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    The American Dream

    When writing this letter, I struggled with the words I would say. I struggled with how I would tell them and with the thought of how others would perceive them. I was afraid that the world would look at me differently and not understand my world or the process it took to get me here. So quite naturally, I did what I would normally do best. I went into a bubble.

    My bubble. My wonderland.

    However, I began to question this place to which I would escape so often. I questioned it because of its comfort, peace, stability, and sense of security. I wanted, for so long, to know why this place was so special to me. I wanted to know why I created it and what it was created by. I wanted to know if this place was created out of false insecurities or if it was something that everyone retreated to in his or her own way.

    And then it came to me. I was battling something I couldn’t see or touch physically.

    I created this world based on my imagination and fear. A world that is so beautiful that it became my reality and my central domain. It became something that I created because of a dream planted in my head by those who groomed me into believing that I alone wasn’t good enough for this world. It became my sole interpretation of this so-call ‘thing’ that people would call an American Dream.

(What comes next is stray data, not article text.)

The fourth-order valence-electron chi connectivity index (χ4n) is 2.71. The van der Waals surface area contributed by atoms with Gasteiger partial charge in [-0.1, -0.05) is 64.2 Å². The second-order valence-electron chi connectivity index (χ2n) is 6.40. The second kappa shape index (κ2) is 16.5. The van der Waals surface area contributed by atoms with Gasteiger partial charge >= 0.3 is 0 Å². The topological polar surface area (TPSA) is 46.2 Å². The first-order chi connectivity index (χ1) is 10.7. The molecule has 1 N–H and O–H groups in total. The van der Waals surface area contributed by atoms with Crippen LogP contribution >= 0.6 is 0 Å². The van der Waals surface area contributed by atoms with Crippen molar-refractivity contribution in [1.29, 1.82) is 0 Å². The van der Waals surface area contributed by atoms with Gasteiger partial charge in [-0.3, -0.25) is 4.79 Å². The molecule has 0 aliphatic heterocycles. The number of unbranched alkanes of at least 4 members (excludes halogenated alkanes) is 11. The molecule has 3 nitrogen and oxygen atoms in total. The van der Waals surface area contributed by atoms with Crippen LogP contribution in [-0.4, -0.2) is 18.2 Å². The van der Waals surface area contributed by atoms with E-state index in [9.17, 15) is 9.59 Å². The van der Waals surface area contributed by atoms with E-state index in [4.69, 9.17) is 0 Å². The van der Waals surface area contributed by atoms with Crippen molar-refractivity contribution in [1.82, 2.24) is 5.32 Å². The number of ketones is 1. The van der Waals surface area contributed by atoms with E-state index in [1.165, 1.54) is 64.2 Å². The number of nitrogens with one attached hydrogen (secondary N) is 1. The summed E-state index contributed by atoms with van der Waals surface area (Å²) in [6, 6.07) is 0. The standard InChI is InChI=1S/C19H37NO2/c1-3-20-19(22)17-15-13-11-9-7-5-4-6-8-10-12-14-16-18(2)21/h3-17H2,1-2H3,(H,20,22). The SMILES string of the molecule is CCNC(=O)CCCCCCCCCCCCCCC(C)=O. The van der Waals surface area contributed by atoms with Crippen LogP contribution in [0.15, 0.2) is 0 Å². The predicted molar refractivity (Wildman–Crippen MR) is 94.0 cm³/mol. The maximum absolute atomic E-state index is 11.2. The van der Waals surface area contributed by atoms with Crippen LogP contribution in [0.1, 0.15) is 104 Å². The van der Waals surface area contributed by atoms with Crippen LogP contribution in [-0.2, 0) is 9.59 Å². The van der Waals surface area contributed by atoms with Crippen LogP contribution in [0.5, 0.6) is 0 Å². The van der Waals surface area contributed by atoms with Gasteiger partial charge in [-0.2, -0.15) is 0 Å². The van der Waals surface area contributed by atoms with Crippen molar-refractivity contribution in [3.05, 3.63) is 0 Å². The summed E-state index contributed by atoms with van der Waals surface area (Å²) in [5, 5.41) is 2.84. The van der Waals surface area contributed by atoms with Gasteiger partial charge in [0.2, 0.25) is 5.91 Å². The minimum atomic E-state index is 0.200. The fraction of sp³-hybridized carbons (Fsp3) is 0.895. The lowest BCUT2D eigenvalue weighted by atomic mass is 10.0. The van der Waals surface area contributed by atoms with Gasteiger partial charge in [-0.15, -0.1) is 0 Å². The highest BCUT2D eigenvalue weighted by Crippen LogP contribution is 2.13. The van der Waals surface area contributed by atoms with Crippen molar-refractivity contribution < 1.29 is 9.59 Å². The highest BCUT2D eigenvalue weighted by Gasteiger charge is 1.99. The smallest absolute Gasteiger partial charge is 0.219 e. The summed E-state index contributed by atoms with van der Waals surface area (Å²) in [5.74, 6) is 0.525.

But what exactly is the American Dream? And is it even remotely possible to achieve?

    Does it mean owning a house by the time you’re thirty? Is it reaching financial stability? Or is it being able to do whatever it is you enjoy doing in life?

    What exactly is it and why am I so desperate to have it?

    I mean…The government defines these dreams as a set of ideals in which freedom includes the opportunity for prosperity and success, and upward social mobility for the family and children, achieved through hard work in a society with few barriers.

    But what about those, besides myself, who have given so much and are left with nothing in the end? Are they forgotten? Are they considered failures because they didn’t live up to social standards? Or did they just not quite figure it out yet?

    But whatever the case may be, I want to know if it is retainable?

    Not just for myself, but also for those who spend a lifetime chasing it. Don’t get me wrong, I don’t know everyone’s life or struggle. I only know what I’m living for and what I’m chasing.

    I just know that this battle of bringing my world into realization has been a tricky road to travel. From graduating top of the class to facing several long hard years of unemployment, my wonderland has been a safe haven and a dose of reality at the same time. It has left me broken and some days confused. I’ve cried and laughed and even yelled at the top of my lungs.

    But what I’ve noticed through it all, is that I am not alone in this battle nor am I afraid anymore. I have accepted my reality as well as realized that maybe my wonderland is just that. And just maybe, my American Dream is whatever I choose to make it out to be.

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